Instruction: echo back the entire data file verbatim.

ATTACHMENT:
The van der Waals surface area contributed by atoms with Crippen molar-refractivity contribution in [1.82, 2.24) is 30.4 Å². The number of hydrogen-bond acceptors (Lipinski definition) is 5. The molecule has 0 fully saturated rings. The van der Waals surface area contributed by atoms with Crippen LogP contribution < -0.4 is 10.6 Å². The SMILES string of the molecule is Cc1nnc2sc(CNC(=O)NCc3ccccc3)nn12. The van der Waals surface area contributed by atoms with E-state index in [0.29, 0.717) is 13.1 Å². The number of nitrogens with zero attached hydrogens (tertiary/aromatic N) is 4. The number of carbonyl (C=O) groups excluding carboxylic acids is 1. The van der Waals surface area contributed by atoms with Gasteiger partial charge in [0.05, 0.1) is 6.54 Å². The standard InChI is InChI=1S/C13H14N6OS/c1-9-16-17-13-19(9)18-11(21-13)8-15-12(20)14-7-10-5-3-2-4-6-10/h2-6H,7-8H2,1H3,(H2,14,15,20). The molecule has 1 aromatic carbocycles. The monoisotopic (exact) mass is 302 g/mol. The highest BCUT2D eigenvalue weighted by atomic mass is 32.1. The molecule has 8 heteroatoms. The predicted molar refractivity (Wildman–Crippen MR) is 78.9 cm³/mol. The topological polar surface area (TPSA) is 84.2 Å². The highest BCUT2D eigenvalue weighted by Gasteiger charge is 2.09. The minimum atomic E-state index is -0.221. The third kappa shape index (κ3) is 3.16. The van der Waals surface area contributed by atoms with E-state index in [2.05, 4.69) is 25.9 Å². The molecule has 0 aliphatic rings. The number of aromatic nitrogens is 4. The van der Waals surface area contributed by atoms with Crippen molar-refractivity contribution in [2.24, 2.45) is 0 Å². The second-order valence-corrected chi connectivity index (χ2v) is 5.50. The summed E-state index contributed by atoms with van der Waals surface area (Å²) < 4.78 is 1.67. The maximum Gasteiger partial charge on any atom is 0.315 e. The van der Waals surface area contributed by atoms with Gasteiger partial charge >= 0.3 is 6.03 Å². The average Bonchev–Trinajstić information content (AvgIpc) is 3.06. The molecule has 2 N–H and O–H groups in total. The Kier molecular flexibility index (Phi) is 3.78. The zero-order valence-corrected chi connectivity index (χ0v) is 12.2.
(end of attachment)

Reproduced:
The van der Waals surface area contributed by atoms with Crippen molar-refractivity contribution in [1.82, 2.24) is 30.4 Å². The number of hydrogen-bond acceptors (Lipinski definition) is 5. The molecule has 0 fully saturated rings. The van der Waals surface area contributed by atoms with Crippen LogP contribution < -0.4 is 10.6 Å². The SMILES string of the molecule is Cc1nnc2sc(CNC(=O)NCc3ccccc3)nn12. The van der Waals surface area contributed by atoms with E-state index in [0.29, 0.717) is 13.1 Å². The number of nitrogens with zero attached hydrogens (tertiary/aromatic N) is 4. The number of carbonyl (C=O) groups excluding carboxylic acids is 1. The van der Waals surface area contributed by atoms with Gasteiger partial charge in [0.05, 0.1) is 6.54 Å². The standard InChI is InChI=1S/C13H14N6OS/c1-9-16-17-13-19(9)18-11(21-13)8-15-12(20)14-7-10-5-3-2-4-6-10/h2-6H,7-8H2,1H3,(H2,14,15,20). The molecule has 1 aromatic carbocycles. The monoisotopic (exact) mass is 302 g/mol. The highest BCUT2D eigenvalue weighted by atomic mass is 32.1. The molecule has 8 heteroatoms. The predicted molar refractivity (Wildman–Crippen MR) is 78.9 cm³/mol. The topological polar surface area (TPSA) is 84.2 Å². The highest BCUT2D eigenvalue weighted by Gasteiger charge is 2.09. The minimum atomic E-state index is -0.221. The third kappa shape index (κ3) is 3.16. The van der Waals surface area contributed by atoms with E-state index in [2.05, 4.69) is 25.9 Å². The molecule has 0 aliphatic rings. The number of aromatic nitrogens is 4. The van der Waals surface area contributed by atoms with Crippen molar-refractivity contribution in [2.24, 2.45) is 0 Å². The second-order valence-corrected chi connectivity index (χ2v) is 5.50. The summed E-state index contributed by atoms with van der Waals surface area (Å²) < 4.78 is 1.67. The maximum Gasteiger partial charge on any atom is 0.315 e. The van der Waals surface area contributed by atoms with Gasteiger partial charge >= 0.3 is 6.03 Å². The average Bonchev–Trinajstić information content (AvgIpc) is 3.06. The molecule has 2 N–H and O–H groups in total. The Kier molecular flexibility index (Phi) is 3.78. The zero-order valence-corrected chi connectivity index (χ0v) is 12.2.